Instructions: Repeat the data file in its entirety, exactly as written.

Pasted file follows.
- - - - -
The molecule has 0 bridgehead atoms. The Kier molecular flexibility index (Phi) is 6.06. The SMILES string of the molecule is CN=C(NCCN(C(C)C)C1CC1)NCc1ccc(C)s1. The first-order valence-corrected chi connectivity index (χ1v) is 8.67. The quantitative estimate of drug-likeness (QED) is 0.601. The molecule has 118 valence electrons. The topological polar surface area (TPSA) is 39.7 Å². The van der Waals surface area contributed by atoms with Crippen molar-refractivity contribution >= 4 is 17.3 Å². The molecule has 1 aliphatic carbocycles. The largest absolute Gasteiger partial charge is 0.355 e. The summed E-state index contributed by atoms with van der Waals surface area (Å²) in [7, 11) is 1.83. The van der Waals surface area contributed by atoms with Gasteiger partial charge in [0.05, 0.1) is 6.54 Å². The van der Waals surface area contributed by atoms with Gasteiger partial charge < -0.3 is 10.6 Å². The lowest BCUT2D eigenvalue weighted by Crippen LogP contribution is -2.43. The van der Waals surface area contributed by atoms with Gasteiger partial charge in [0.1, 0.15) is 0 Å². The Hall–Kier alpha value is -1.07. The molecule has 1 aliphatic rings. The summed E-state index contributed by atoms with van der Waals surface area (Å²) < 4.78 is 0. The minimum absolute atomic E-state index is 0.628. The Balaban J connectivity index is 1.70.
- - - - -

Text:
The molecule has 0 bridgehead atoms. The Kier molecular flexibility index (Phi) is 6.06. The SMILES string of the molecule is CN=C(NCCN(C(C)C)C1CC1)NCc1ccc(C)s1. The first-order valence-corrected chi connectivity index (χ1v) is 8.67. The quantitative estimate of drug-likeness (QED) is 0.601. The molecule has 118 valence electrons. The topological polar surface area (TPSA) is 39.7 Å². The van der Waals surface area contributed by atoms with Crippen molar-refractivity contribution >= 4 is 17.3 Å². The molecule has 1 aliphatic carbocycles. The largest absolute Gasteiger partial charge is 0.355 e. The summed E-state index contributed by atoms with van der Waals surface area (Å²) in [7, 11) is 1.83. The van der Waals surface area contributed by atoms with Gasteiger partial charge in [0.05, 0.1) is 6.54 Å². The van der Waals surface area contributed by atoms with Gasteiger partial charge < -0.3 is 10.6 Å². The lowest BCUT2D eigenvalue weighted by Crippen LogP contribution is -2.43. The van der Waals surface area contributed by atoms with Gasteiger partial charge in [0.1, 0.15) is 0 Å². The Hall–Kier alpha value is -1.07. The molecule has 1 aliphatic rings. The summed E-state index contributed by atoms with van der Waals surface area (Å²) < 4.78 is 0. The minimum absolute atomic E-state index is 0.628. The Balaban J connectivity index is 1.70.